Everyone knows that here at FashNerd.com, we have been fans of Vinaya since its ‘Kovert Designs’ days. We championed their campaigns to raise money. We styled their handsome tech in our WearableTechStylist edits. We were even in talks to arrange a road trip to their offices as part of FashNerd.com’s Road Trip Series. That is why we were shocked to hear that one of our favourite wearable tech brands had entered bankruptcy.
This was a company that was held in high regard. Their tech accessories were a great example of how fashion and technology was the power couple to watch in the wearable tech industry. We, at FashNerd, loved their product because it seemed to do what it said on the tin, not an easy feat. Also, it was hard to swallow their sudden downfall because it wasn’t so long ago that they announced their product partnership with Thrive Global. In the announcement the duo confirmed that they were going to be working together on a number of events in NYC Soho pop-up store which was set to run from November 2016 until 15 January 2017. So what went wrong?
“Vinaya’s tech accessories were a great example of how fashion and technology was the power couple to watch in the wearable tech industry.”
Well, we first heard the whispers from various industry insiders that trouble was brewing at Vinaya at the beginning of December 2016, but we never imagined that it was this bad. According to Business Insider‘s report, the regulatory filings indicate that the company will become two separate entities, Vinaya and Vinaya Technologies. So what does this mean for people who have invested in Vinaya’s Zenta? Well, those who helped fund the biometric bracelet might not receive the wearable in January 2017 as previously scheduled.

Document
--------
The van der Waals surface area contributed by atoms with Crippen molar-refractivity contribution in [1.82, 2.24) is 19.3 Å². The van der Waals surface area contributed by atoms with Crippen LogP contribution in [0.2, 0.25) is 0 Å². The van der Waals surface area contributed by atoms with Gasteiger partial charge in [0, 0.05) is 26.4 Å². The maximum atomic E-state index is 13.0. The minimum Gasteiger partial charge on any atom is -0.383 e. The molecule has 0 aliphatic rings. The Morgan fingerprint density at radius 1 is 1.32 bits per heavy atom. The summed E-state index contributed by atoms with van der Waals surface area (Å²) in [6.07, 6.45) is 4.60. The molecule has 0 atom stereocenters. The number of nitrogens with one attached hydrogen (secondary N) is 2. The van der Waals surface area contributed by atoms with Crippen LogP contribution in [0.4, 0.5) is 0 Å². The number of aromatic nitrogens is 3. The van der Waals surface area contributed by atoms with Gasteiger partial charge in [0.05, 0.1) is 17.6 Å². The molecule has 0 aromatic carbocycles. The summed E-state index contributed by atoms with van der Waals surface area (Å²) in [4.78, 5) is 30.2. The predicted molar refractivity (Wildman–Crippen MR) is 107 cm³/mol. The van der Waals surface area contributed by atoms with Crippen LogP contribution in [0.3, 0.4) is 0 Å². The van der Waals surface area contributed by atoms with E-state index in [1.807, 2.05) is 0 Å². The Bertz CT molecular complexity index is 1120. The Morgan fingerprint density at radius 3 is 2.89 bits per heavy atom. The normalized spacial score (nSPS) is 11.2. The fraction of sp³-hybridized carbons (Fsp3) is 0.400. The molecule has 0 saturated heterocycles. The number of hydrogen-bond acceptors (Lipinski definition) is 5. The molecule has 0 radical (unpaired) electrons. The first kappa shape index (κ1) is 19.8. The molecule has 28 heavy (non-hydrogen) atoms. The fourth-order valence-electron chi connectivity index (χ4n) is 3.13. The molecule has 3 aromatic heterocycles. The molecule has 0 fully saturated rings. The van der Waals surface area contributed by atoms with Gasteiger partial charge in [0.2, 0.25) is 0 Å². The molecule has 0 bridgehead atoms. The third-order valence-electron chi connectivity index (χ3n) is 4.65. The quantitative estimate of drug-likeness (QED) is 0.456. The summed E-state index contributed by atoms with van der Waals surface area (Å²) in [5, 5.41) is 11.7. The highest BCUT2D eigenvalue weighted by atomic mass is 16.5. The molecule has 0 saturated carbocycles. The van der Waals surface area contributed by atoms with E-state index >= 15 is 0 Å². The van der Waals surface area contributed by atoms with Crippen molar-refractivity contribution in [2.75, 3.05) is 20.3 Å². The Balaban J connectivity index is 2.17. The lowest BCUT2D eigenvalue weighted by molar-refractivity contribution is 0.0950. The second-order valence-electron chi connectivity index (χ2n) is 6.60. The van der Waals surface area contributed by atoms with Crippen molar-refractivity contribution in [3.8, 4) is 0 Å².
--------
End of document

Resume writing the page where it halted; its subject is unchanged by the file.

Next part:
This news comes a little more than a year after Vinaya raised around $3 million in seed funding from backers. The most worrying thing is Vinaya is not alone. 2016 was also not great for established players like Fitbit, whose company stock closed on Thursday 29th December 2016 at $7.39 per share, a drop of nearly 75% compared to the same time last year. Then there was Pebble whose own demise ended with a sale to Fitbit (NYSE: FIT) for somewhere between $34 million and $40 million, a very low offer in comparison to the rather huge sum of $740 million that was offered by Citizen back in 2015.
As we come to terms with the fact that Vinaya’s objective to establish themselves as an authority in the wellness commerce space might have gone up in flames, CEO Kate Unsworth told Business Insider that the company is undergoing a “restructuring”. With backers of the crowdfunding campaign starting to complain about a lack of communication from the company, it does not look like a good start to the year for the wellness tech company.